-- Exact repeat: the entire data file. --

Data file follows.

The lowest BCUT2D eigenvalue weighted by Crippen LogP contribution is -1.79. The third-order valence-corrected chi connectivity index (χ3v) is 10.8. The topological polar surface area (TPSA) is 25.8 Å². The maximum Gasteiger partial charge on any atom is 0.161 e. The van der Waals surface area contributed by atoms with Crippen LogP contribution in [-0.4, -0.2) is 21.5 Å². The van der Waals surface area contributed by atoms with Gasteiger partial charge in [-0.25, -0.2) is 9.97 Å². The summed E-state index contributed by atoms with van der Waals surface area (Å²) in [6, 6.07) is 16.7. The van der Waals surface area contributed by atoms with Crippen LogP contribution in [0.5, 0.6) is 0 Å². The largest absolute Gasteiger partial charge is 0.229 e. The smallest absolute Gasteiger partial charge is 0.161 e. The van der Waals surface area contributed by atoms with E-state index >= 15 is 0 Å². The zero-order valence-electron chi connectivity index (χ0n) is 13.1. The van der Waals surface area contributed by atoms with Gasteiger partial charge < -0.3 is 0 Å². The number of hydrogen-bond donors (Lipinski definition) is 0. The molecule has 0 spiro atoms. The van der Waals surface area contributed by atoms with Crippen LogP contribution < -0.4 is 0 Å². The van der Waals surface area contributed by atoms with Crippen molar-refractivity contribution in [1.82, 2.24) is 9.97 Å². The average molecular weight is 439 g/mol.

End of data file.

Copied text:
The lowest BCUT2D eigenvalue weighted by Crippen LogP contribution is -1.79. The third-order valence-corrected chi connectivity index (χ3v) is 10.8. The topological polar surface area (TPSA) is 25.8 Å². The maximum Gasteiger partial charge on any atom is 0.161 e. The van der Waals surface area contributed by atoms with Crippen LogP contribution in [-0.4, -0.2) is 21.5 Å². The van der Waals surface area contributed by atoms with Gasteiger partial charge in [-0.25, -0.2) is 9.97 Å². The summed E-state index contributed by atoms with van der Waals surface area (Å²) in [6, 6.07) is 16.7. The van der Waals surface area contributed by atoms with Crippen LogP contribution in [0.5, 0.6) is 0 Å². The largest absolute Gasteiger partial charge is 0.229 e. The smallest absolute Gasteiger partial charge is 0.161 e. The van der Waals surface area contributed by atoms with E-state index >= 15 is 0 Å². The zero-order valence-electron chi connectivity index (χ0n) is 13.1. The van der Waals surface area contributed by atoms with Gasteiger partial charge < -0.3 is 0 Å². The number of hydrogen-bond donors (Lipinski definition) is 0. The molecule has 0 spiro atoms. The van der Waals surface area contributed by atoms with Crippen LogP contribution < -0.4 is 0 Å². The van der Waals surface area contributed by atoms with Crippen molar-refractivity contribution in [1.82, 2.24) is 9.97 Å². The average molecular weight is 439 g/mol.